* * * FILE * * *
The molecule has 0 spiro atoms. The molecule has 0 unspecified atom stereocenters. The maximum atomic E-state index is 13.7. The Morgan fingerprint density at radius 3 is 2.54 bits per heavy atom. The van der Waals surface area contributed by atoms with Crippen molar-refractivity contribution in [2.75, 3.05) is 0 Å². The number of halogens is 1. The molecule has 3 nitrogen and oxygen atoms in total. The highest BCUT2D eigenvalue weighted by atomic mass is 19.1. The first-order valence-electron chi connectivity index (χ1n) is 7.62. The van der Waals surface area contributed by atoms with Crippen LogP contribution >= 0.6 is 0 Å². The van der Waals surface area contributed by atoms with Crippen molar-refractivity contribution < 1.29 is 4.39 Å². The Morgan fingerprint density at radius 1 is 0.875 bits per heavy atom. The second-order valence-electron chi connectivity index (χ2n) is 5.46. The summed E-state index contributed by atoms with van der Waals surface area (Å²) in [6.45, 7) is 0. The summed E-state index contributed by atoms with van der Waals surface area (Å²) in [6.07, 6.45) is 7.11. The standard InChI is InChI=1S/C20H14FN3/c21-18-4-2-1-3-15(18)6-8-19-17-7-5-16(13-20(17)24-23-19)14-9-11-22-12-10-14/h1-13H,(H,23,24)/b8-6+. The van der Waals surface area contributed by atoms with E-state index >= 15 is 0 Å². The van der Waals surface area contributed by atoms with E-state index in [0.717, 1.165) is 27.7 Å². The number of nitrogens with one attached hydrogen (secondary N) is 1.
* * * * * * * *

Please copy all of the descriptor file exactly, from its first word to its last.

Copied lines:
The molecule has 0 spiro atoms. The molecule has 0 unspecified atom stereocenters. The maximum atomic E-state index is 13.7. The Morgan fingerprint density at radius 3 is 2.54 bits per heavy atom. The van der Waals surface area contributed by atoms with Crippen molar-refractivity contribution in [2.75, 3.05) is 0 Å². The number of halogens is 1. The molecule has 3 nitrogen and oxygen atoms in total. The highest BCUT2D eigenvalue weighted by atomic mass is 19.1. The first-order valence-electron chi connectivity index (χ1n) is 7.62. The van der Waals surface area contributed by atoms with Crippen LogP contribution >= 0.6 is 0 Å². The van der Waals surface area contributed by atoms with Crippen molar-refractivity contribution < 1.29 is 4.39 Å². The Morgan fingerprint density at radius 1 is 0.875 bits per heavy atom. The second-order valence-electron chi connectivity index (χ2n) is 5.46. The summed E-state index contributed by atoms with van der Waals surface area (Å²) in [6.45, 7) is 0. The summed E-state index contributed by atoms with van der Waals surface area (Å²) in [6.07, 6.45) is 7.11. The standard InChI is InChI=1S/C20H14FN3/c21-18-4-2-1-3-15(18)6-8-19-17-7-5-16(13-20(17)24-23-19)14-9-11-22-12-10-14/h1-13H,(H,23,24)/b8-6+. The van der Waals surface area contributed by atoms with E-state index >= 15 is 0 Å². The van der Waals surface area contributed by atoms with E-state index in [0.717, 1.165) is 27.7 Å². The number of nitrogens with one attached hydrogen (secondary N) is 1.